By Anthony Kaufman | Indiewire September 14, 2005 at 9:41AM
Those living in the United States often forget that “America” encompasses a much wider swath of territory than the 50 states. There’s Canada, of course. And even in certain parts of India the residents call themselves “American.” For powerful evidence, see Ashim Ahluwalla’s “John & Jane,” one of the most fascinating discoveries at this year’s festival. An observational documentary about 1-800-call workers in Bombay, “John and Jane” exposes the insidious reach of the so-called American Dream, as experienced by six phone agents who peddle odd products and services to callers throughout the U.S.
Without any direct comment, Ahluwalia's camera captures the workers' strange surreal lives as they leave their small cramped flats for the clean, immaculate hallways of their offices and take on fake American names to interact with their customers. More intriguing and alarming, however, is the workers' "cultural training" -- where they learn about "the pursuit of happiness" and other distinctly "American" fundamentals.
Inspired, one man buys self-motivation tapes in order to realize his dream of becoming a billionaire, like Elvis and Englebert Humperdinck; a woman refashions her identity around her phone alias "Nicky Cooper"; a blonde girl prides herself on her light skin and Westernized looks. Utterly blind to the cultural imperialism overtaking their existence, the film's subjects are among globalization's most tragic offspring. After watching "John and Jane," you'll never think the same way again about calling customer service.
Meanwhile, Canadian Americans have warmly embraced their own at this year's fest. In addition to David Cronenberg’s “A History of Violence,” other Canook star Atom Egoyan’s “Where the Truth Lies” was also well received at its press-and-industry screening. But a little film from French Canada has stood out above the rest, receiving repeat screenings for industry-ites two days in a row. Jean-Marc Vallee’s coming-out, coming-of-age opus “C.R.A.Z.Y.” spans four decades and several musical movements from Patsy Cline’s title track to Bowie glam-rock to ‘80s punk in the lives of a French-Canadian family with five sons. Marc-Andre Grondin turns in a compelling performance as the troubled fourth son struggling with his sexual identity. Over- long, but solidly directed, the film features one of the most stunning slo-mo sequences – a dysfunctional family snapshot, par excellence, as drug-addicted older sibling goes for the throat of his younger fey brother during a Christmas celebration, toppling everyone and everything in his path.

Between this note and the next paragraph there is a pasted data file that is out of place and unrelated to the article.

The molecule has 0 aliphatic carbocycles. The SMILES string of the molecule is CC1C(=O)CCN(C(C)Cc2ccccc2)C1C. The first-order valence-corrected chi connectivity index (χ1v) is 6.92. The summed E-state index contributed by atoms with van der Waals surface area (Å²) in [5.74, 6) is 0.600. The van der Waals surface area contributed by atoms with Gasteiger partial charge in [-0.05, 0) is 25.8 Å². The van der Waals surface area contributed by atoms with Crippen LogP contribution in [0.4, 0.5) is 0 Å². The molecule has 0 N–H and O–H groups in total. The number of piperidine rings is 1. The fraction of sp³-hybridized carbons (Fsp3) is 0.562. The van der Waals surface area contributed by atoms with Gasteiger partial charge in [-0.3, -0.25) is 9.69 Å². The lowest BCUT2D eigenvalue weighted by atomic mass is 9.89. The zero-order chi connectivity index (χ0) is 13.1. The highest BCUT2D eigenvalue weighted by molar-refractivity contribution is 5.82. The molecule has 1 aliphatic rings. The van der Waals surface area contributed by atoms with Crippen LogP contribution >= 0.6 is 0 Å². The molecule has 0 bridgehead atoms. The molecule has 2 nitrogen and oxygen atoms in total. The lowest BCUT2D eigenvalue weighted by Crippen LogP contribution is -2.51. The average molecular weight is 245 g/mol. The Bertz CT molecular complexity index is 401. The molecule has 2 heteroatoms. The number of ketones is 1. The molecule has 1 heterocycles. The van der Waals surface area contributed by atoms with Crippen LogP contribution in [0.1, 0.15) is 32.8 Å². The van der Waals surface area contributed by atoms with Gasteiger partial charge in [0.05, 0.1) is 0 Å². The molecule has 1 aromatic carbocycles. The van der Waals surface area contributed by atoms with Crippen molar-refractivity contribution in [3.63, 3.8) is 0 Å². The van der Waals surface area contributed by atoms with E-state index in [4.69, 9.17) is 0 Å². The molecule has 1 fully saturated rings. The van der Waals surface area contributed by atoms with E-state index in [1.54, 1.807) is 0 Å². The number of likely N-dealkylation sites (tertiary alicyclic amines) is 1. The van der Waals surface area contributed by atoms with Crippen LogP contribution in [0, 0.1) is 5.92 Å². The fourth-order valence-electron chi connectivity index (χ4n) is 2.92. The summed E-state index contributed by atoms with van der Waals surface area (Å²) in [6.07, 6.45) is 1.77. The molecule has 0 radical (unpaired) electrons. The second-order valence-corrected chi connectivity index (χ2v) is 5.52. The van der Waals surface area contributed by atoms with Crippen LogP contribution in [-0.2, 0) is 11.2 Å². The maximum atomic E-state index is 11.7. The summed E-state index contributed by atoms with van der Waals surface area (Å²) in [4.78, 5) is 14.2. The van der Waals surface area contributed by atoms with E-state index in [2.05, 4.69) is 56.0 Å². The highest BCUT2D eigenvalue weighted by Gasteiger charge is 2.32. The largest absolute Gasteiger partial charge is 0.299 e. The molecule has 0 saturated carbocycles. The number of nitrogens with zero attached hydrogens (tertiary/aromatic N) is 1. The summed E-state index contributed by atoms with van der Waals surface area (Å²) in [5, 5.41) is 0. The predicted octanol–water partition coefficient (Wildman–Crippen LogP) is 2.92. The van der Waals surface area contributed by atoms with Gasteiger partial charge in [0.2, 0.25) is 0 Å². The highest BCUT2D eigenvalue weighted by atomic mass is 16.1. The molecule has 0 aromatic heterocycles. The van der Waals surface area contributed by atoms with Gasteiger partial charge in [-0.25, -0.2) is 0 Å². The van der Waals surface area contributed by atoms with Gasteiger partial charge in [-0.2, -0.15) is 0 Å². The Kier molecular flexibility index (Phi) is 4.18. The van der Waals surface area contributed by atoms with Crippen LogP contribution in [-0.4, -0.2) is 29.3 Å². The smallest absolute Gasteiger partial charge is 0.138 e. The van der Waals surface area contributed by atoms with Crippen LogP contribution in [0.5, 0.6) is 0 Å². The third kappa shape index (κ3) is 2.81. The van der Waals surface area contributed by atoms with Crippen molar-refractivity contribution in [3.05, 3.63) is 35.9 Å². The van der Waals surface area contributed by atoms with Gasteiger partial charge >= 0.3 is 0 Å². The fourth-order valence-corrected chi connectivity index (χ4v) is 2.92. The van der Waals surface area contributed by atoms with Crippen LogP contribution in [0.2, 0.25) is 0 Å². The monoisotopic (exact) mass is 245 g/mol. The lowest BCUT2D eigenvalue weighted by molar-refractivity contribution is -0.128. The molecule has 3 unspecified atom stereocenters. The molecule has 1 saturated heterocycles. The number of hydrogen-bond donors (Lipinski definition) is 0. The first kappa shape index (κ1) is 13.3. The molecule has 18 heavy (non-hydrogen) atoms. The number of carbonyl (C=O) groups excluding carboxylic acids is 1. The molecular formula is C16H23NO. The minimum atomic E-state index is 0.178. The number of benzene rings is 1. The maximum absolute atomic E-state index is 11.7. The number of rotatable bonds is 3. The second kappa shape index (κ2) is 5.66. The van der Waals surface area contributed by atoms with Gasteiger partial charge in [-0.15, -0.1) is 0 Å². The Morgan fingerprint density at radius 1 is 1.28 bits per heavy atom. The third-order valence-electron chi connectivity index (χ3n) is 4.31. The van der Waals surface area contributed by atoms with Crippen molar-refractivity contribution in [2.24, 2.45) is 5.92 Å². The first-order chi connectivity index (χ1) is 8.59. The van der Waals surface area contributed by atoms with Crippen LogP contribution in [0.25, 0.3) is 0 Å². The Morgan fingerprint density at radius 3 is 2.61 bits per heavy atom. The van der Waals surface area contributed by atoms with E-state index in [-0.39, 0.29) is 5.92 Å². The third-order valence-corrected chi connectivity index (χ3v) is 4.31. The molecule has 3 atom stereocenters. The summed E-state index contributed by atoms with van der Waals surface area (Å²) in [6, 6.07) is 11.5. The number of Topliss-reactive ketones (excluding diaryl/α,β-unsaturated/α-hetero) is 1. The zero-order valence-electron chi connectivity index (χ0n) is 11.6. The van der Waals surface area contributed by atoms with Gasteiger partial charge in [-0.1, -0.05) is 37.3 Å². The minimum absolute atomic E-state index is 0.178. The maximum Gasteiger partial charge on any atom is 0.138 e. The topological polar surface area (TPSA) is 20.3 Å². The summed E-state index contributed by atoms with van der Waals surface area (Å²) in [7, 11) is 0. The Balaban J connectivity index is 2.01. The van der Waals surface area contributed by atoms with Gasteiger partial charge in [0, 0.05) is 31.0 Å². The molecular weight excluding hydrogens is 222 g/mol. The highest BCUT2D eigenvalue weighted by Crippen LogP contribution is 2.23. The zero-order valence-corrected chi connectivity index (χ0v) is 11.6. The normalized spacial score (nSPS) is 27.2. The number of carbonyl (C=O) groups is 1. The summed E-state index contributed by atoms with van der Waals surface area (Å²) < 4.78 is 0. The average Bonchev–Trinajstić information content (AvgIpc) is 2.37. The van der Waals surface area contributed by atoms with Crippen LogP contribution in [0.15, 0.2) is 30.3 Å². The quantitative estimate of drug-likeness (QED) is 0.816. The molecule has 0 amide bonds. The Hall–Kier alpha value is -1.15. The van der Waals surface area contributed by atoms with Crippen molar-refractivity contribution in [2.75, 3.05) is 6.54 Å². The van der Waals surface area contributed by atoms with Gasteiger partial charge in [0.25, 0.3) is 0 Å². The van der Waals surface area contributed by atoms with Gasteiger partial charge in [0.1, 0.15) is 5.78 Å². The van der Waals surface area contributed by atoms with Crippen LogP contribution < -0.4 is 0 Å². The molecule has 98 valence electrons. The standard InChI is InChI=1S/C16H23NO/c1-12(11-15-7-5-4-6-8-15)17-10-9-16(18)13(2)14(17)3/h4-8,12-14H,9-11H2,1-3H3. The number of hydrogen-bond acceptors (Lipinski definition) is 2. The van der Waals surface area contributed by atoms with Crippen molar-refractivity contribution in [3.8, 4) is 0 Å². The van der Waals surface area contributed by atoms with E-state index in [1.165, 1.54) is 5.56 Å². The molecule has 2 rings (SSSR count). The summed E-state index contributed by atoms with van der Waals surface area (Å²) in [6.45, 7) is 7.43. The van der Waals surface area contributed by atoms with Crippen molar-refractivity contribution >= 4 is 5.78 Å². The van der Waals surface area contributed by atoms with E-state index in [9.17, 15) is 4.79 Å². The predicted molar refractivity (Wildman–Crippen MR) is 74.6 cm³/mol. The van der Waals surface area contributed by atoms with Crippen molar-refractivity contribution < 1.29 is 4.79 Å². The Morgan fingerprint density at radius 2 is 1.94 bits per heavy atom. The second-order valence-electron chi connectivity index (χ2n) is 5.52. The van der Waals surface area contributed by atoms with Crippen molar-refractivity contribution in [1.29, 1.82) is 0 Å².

If the protagonist of “C.R.A.Z.Y.” thinks it’s rough, he should meet the families of Michael Cuesta’s “Twelve and Holding,” one of the few American-made films that feels authentically locally grown. A deftly handled follow-up to his auspicious debut “L.I.E.,” “Twelve and Holding” examines the repercussions of the death of a young boy on his Long Island friends and family. What the film lacks in visual panache it more than makes up for with credible, tremendously likeable performances from its young cast. Warm, funny, poignant, and with a particularly hilarious use of the Blue Oyster Club's "Burning for You," "Twelve and Holding" feels like the quintessential Sundance indie underdog, perhaps oddly out-of-place in Toronto, but refreshing all the same.